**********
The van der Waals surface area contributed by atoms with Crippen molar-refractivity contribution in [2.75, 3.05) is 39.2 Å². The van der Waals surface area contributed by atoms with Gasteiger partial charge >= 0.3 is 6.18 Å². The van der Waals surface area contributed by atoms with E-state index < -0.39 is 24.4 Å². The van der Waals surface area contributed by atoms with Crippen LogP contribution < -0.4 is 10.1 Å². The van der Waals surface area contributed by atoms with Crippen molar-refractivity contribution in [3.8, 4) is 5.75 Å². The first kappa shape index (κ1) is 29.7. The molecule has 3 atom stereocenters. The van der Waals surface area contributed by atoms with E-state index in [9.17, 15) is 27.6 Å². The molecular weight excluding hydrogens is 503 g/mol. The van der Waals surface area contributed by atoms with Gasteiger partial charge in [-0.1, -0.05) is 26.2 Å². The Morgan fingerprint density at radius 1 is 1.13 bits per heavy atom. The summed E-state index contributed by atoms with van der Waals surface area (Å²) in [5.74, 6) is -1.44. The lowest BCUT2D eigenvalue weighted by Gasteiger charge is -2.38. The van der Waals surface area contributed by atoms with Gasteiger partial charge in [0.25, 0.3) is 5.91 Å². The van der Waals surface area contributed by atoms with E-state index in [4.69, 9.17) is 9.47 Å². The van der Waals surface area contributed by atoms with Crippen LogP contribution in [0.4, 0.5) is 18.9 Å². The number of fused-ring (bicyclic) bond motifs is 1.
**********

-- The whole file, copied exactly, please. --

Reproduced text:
The van der Waals surface area contributed by atoms with Crippen molar-refractivity contribution in [2.75, 3.05) is 39.2 Å². The van der Waals surface area contributed by atoms with Gasteiger partial charge >= 0.3 is 6.18 Å². The van der Waals surface area contributed by atoms with E-state index < -0.39 is 24.4 Å². The van der Waals surface area contributed by atoms with Crippen LogP contribution < -0.4 is 10.1 Å². The van der Waals surface area contributed by atoms with Crippen molar-refractivity contribution in [3.8, 4) is 5.75 Å². The first kappa shape index (κ1) is 29.7. The molecule has 3 atom stereocenters. The van der Waals surface area contributed by atoms with E-state index in [9.17, 15) is 27.6 Å². The molecular weight excluding hydrogens is 503 g/mol. The van der Waals surface area contributed by atoms with Gasteiger partial charge in [-0.1, -0.05) is 26.2 Å². The Morgan fingerprint density at radius 1 is 1.13 bits per heavy atom. The summed E-state index contributed by atoms with van der Waals surface area (Å²) in [5.74, 6) is -1.44. The lowest BCUT2D eigenvalue weighted by Gasteiger charge is -2.38. The van der Waals surface area contributed by atoms with Gasteiger partial charge in [0.25, 0.3) is 5.91 Å². The van der Waals surface area contributed by atoms with E-state index in [4.69, 9.17) is 9.47 Å². The van der Waals surface area contributed by atoms with Crippen LogP contribution in [0.4, 0.5) is 18.9 Å². The number of fused-ring (bicyclic) bond motifs is 1.